If Julia Gillard follows Bernard Keane’s advice then her government’s rabbit, too, is already dead.

Here’s 10 tactics Julia Gillard could consider to get her government across the line at the next election:

  1. Do another U-turn on the carbon tax, right now and abandon it. She can use the same argument that she used the first time: that circumstances have changed, in particular the US position. Tell Australia that she thought she was doing the right thing but that she sees her job as serving the Australian people and that clearly a majority of Australians do not want a carbon tax. If she had the courage to reverse her course she would win back more voters than she would lose. Sure, it’s risky, but less so than her present path.
  2. Replace the carbon tax with a commitment to zero population growth for Australia as Australia’s first step in responding to carbon pollution (and all the other symptoms of too many humans including various other pollutions, fisheries depletion, deforestation, environmental degradation etc).  Use this commitment as a rationale for taking a stronger position on queue jumping asylum seekers.
  3. Take to the election a plan to reduce all income tax to zero over 20 years, through the creation of a sovereign wealth fund which invests in Australian companies and to which 5% of all government income receipts would be invested — combined with a reduction in government expenditure of 5%  to fund the investment implemented like an internal tax on government activities.
  4. Start publicly expressing serious concern about the high Australian dollar, and the impact of the dollar on Australia’s exporters generally and especially on our non-mining exporters. Do everything in her power to get the dollar lower as quickly as possible. In fact she can’t do much but she would win the respect of many people currently unlikely to vote for her, without alienating those that will anyway.
  5. Adopt the Green’s policy of abandoning HECS for undergraduate courses. Point out that if a tax discourages carbon pollution, why should we have one on education? One of the most important the primary tasks of Australia’s universities should be to educate our next generation. Export income from education is desirable but not the highest priority.
  6. Make the Murray-Darling basin a higher priority and directly challenge the South Australian water mafia who have successfully bluffed most Australians into believing that even during extreme drought their lower lakes should be artificially filled with fresh water while the sea is kept out via man-made barrages. Abandon the water buy-back and simply reduce all water entitlements, that are permanently traded, by 5% as part of the legal requirement for the water trade until the overall allocation reduction target is achieved.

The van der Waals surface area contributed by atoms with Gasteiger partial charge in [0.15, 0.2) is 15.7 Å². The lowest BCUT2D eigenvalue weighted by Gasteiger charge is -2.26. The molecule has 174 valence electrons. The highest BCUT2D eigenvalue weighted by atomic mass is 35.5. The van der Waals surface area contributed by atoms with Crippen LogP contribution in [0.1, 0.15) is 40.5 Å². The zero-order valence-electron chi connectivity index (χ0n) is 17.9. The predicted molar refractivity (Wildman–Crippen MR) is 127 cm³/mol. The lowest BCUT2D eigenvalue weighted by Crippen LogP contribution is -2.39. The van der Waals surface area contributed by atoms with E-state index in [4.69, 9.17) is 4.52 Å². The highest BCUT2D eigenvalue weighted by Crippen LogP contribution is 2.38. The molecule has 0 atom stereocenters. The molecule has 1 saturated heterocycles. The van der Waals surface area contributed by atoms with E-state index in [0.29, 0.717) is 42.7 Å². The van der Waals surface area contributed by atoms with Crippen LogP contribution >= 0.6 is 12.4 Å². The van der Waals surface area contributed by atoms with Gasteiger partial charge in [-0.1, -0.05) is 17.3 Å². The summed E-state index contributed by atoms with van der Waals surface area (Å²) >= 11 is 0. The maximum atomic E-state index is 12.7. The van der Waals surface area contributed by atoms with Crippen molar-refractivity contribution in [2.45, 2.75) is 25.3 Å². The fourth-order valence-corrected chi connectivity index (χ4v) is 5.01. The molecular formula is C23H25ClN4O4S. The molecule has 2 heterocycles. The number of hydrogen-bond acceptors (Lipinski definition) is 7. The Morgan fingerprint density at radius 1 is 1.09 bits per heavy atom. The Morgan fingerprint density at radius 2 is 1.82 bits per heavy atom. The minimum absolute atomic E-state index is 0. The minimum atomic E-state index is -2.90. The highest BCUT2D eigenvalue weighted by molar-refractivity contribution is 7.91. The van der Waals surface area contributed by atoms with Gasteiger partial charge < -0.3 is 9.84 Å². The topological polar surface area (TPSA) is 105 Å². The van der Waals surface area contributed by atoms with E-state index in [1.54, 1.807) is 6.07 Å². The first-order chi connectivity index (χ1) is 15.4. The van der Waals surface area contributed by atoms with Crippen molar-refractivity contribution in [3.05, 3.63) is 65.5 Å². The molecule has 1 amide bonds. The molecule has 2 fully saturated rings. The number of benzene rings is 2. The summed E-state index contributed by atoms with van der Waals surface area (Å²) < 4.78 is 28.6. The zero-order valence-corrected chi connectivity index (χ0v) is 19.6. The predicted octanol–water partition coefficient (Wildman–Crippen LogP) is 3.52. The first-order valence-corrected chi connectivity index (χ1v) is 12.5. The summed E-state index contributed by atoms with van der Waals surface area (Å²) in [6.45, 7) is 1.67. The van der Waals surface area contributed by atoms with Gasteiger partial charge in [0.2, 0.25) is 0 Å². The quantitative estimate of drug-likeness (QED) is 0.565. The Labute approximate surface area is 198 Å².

7. Abandon the “free-trade” mantra and replace it with a “reciprocal trade” commitment: we will abandon artificial restrictions to trade, but only with trading partners who reciprocate. Apply and demand “reciprocity” as a core value we demand in all practical aspects of our relationships with other nations.
  8. Fulfil Labor’s promise to the Business Council of Australia to implement a national infrastructure audit to evaluate all of the infrastructure projects currently requiring government  funds in order to be implemented in terms of their relative merits and potentially contribution to Australia’s long term prosperity.  The NBN is a very desirable infrastructure project but was it the most deserving, or merely the one that Labor thought would help it get re-elected? Australians are much smarter than Paul Keating’s “tea leaf reading, focus group driven polling types” (who still seem to be writing the script for Gillard’s ‘real’ self) assume. A major infrastructure project like the NBN would receive much wider approval from mainstream Australians, even those who don’t think its expense is justified, if it had been the recommendation of an independent evaluation such as that recommended by the BCA.
  9. Draw attention to and take positive action to Australia’s high tolerance for alcohol and obesity. Make alcohol abuse and obesity key public health issues. Dramatically expand the role of the Australian Institute of Sport to include directly impacting every school in Australia.
  10. Take a more direct leadership role. Speak directly to Australians just like Anna Bligh did during the floods. Imagine, for example, if Julia Gillard called on every Australian family, via an address to the nation, to reduce their carbon footprint by consuming  electricity and petrol consumption?  Imagine if all the time, energy and money had been invested in education aimed at behaviour instead of in a trying to implement a new tax that will most likely cause her to lose government anyway?

Peter Fray